My New Year’s resolution was to putt with the flagstick in, but as was the case when I vowed to quit eating cheesecake or stop smoking stuff grown in other countries, this pledge has little chance of surviving. Never mind that the USGA recently made it legal to leave the pole in the hole once you board the putting surface.
Why was it ever illegal to begin with?
Who decided that failing to remove the flagstick amounted to a competitive advantage?
Is it OK to putt with the flagstick at half mast?
Why do I even bother trying to figure out the USGA?
I suppose it makes a PGA Tour caddie’s job easier, given that he might have just finished raking a bunker and now has to wipe the sand off the ball, write something down in his notebook and help his man read the green. Of course, caddies at the highest level work as a cohesive unit during tour events, assisting each other when a man has too much on his plate, but it’s not like the rule was changed so caddies have one less thing to do.
Bryson DeChambeau and Adam Scott are among the notable tour pros who have committed to leaving in the flagstick on a regular basis. “Even if it’s a six-footer to win the Masters,” said Scott, whose putting issues over the years have prevented a very good player from becoming a great one. DeChambeau was a physics major at Southern Methodist, so it’s no surprise that his scientific sensibilities have made him a proponent of the pin.
Putting with the flagstick in is like shaving with your glasses on. It might help you a couple of times a year, but it’s still an exercise based purely on feel.
I’m not about to question DeChambeau on the finer points of coefficient of restitution in fiberglass cylinders. I also can’t help but think this is much ado about nothing. As I said earlier this week on the Hawk & Rude podcast, putting with the flagstick in is like shaving with your glasses on. It might help you a couple of times a year, but it’s still an exercise based purely on feel.
Who’s to say a 25-footer wouldn’t have gone in if the pin had been pulled? Flagsticks have been known to treat some of the world’s best players very cruelly over the years. Sergio Garcia blamed one at Carnoustie for costing him the 2007 British Open. David Duval once struck a brilliant approach at TPC Sawgrass that suffered a particularly evil carom and hopped into the water.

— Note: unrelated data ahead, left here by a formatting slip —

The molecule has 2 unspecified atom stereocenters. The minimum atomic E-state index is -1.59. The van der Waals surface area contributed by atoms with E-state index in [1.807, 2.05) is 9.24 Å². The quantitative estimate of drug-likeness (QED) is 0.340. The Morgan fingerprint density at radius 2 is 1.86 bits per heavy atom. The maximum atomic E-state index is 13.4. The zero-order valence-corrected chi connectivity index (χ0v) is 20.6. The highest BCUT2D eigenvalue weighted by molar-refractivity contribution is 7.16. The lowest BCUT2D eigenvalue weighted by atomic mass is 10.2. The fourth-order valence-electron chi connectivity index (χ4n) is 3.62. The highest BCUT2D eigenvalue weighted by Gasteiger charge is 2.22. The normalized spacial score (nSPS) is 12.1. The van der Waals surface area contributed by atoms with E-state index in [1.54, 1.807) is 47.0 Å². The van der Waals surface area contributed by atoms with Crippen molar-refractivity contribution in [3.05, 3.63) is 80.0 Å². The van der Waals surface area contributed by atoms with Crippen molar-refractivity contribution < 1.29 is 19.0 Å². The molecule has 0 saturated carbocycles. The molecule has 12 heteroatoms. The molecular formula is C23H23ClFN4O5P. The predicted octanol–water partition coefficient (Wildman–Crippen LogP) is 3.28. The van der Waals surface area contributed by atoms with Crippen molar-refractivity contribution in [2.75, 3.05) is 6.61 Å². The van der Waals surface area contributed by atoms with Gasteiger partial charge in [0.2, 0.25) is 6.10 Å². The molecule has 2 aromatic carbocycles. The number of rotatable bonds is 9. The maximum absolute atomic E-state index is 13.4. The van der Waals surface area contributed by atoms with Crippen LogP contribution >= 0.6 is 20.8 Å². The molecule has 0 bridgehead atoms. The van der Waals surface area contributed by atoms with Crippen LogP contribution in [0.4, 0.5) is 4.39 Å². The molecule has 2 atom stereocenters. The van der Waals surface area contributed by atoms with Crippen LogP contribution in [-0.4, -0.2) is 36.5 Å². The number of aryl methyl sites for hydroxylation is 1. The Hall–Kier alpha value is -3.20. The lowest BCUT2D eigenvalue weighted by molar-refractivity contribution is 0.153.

Then there was the 2013 Masters. Tiger Woods, second round, 15th hole. A third-shot wedge that lost a collision with the fiberglass and was sentenced to death by drowning. Woods’ subsequent illegal drop became the biggest non-call in sports, but a hearty dose of Twitter outrage led to it being rectified the following morning.
Tiger was penalized two shots. If you’re a tour caddie and your guy gets sucker-punched like that, I’m guessing there’s not a whole lot you can say. Shake it off? Go get ’em? There’s a pretty good chance you’ll end up in the water, too. If dog is man’s best friend, flagsticks probably don’t even make the top 50.
Let’s face it: a lot of really good players will do just about anything to hole more 20-footers. Scott is one of those guys who has tried it all, so his willingness to experiment makes as much sense as DeChambeau’s, maybe more. The SMU grad ranked 32nd in strokes gained putting last year and second from the crucial distance of 15 to 20 feet.
Most importantly, DeChambeau has won five tournaments in the last 18 months, which is another way of saying the dude can make putts while standing on his head. He doesn’t need to leave the flagstick in, but if it floats his boat, bon voyage. In a bold leap of analytical forecasting, the Golf Channel’s Brandel Chamblee has predicted that a majority of tour pros will be following DeChambeau’s lead by the end of the year.
I would be shocked if a third of the guys were doing it. Golf treasures its old-school ways, and if something ain’t broke, you not only don’t fix it, you avoid the urge to even mess with it. DeChambeau seems to pride himself on being different, while Scott probably just needs to petition the USGA to widen the hole, but most tour pros like their beer cold, their steak medium-rare and their caddies to pull the plug when it’s time for yet another birdie putt.
That’s the way it has been. And with a few notable exceptions, the way it will always be.
All views expressed in this column are those of John Hawkins and do not necessarily reflect those of the Caddie Network.